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WASHINGTON (Reuters) - President Barack Obama has scant time left to build the muscular economic recovery that won Ronald Reagan his re-election in 1984 after he seemed similarly at risk of being a one-term president at the half way point in his administration.
As he prepares to deliver a vital speech on Thursday to boost job growth and lift his standing with voters, Obama's approval rating is the lowest since Jimmy Carter's and not far behind Reagan's at similar stages in their presidencies.
Obama will urge Congress to back tax cuts and spending designed to lower the unemployment rate which is stuck above 9.0 percent, but he must persuade Republican lawmakers who have voiced skepticism that his policies will work.
Presidents have been able to win re-election during times of economic hardship. Reagan overcame a midterm slump in popularity and convincingly won a second term. Voters also kept faith with Franklin Delano Roosevelt during the dark days of the 1930's Great Depression.
But there are some big differences between the conditions Reagan faced and those now confronting Obama that make his task of getting reelected even harder.
"It is a different situation. There was still a lot of room (in 1983) for instruments of policy to effect the growth direction of the economy," said Richard Parker, a public policy professor at the Harvard Kennedy School of Government.
Aggressive action by Federal Reserve chief Paul Volcker to curb U.S. inflation set the stage for surging economic growth that coincided perfectly with Reagan's 1984 run for reelection, as unemployment fell steadily from 9.5 percent to 7.2 percent.
No president since then has won reelection with unemployment above that level.
Now, Fed Chairman Ben Bernanke has already lowered benchmark interest rates almost to zero and Obama is likely to battle for more government spending from Congress where Republicans control the House of Representatives.
He is also trying to lift an economy after a very different kind of recession, induced by a near-collapse of the financial system. This type of recession traditionally lasts longer and delivers a weaker recovery that creates fewer jobs than a recession in which the banking sector was not badly harmed.
"This much slower pace of recovery makes it very difficult for this president to believe he will be able to report to the American people by this spring that the economy is back and booming," said Parker.
The weak economy, with unemployment stuck above 9.0 percent, has hammered Obama's his poll numbers and seen the number of Americans doubting his economic stewardship climb.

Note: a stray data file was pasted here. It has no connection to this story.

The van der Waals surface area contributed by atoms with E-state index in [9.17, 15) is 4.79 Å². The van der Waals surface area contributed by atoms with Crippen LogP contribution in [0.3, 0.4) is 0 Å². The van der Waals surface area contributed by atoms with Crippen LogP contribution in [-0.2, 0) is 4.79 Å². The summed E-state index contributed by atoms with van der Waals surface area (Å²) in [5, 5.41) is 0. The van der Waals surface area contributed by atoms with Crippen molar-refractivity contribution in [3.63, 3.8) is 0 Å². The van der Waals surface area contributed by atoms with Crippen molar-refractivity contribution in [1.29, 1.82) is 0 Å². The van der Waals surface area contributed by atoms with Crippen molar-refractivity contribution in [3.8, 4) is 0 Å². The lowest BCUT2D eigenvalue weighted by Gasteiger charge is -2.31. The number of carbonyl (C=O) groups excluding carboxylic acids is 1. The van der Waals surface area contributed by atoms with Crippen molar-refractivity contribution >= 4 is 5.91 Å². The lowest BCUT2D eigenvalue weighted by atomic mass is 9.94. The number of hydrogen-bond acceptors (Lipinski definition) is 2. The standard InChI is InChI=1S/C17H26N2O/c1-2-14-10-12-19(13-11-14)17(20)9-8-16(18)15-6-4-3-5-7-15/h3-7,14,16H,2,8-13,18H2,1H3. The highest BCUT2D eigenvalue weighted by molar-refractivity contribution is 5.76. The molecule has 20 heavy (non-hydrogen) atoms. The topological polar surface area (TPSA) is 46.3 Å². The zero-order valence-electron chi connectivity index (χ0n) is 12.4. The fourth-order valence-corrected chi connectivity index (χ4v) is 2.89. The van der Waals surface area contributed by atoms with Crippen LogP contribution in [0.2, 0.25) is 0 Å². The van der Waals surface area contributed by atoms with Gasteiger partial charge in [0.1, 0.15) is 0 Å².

Obama's latest weekly Gallup approval rating is 42 percent, measured between August 29 and September 4, versus 43 percent for Reagan and 32 percent for Carter, using similar late August readings of their respective third years in the White House.
President Obama told CBS in an interview last month he expects to be judged by voters next year on whether "things have continued to get better".
That demands he develop a narrative that convinces voters the future will be brighter than the gloomy present, and the time for that is running out.
"Can Obama begin to create a story that things are going to be okay in the end," said Professor Graham Wilson at Boston University. "It is getting fairly desperate. The recovery in Reagan's ratings was already underway at this point and there is no sign of that for Obama."
Some use models to predict election results that rely on gauges of prosperity like economic growth and income rather than unemployment, and these give Obama fighting chance.
"Based on past history, real income growth of just 0.7 percent in 2012 would be enough to give President Obama a 50-50 chance of reelection," said Larry Bartels, a political science professor at Vanderbilt University in Nashville. Real U.S. disposable income fell 0.1 percent in July.
However, one crucial factor weighing on Obama's re-election prospects will be hard to pin down for some time: the identity of the Republican candidate who will challenge him in November 2012, which the party will not decide until next year.
"Often times, presidents can get re-elected running on fear of their opponents rather than love of themselves," said Parker, citing Lyndon Johnson's 1964 victory over Republican Barry Goldwater. "This is not a question of it being decided by Obama's performance alone."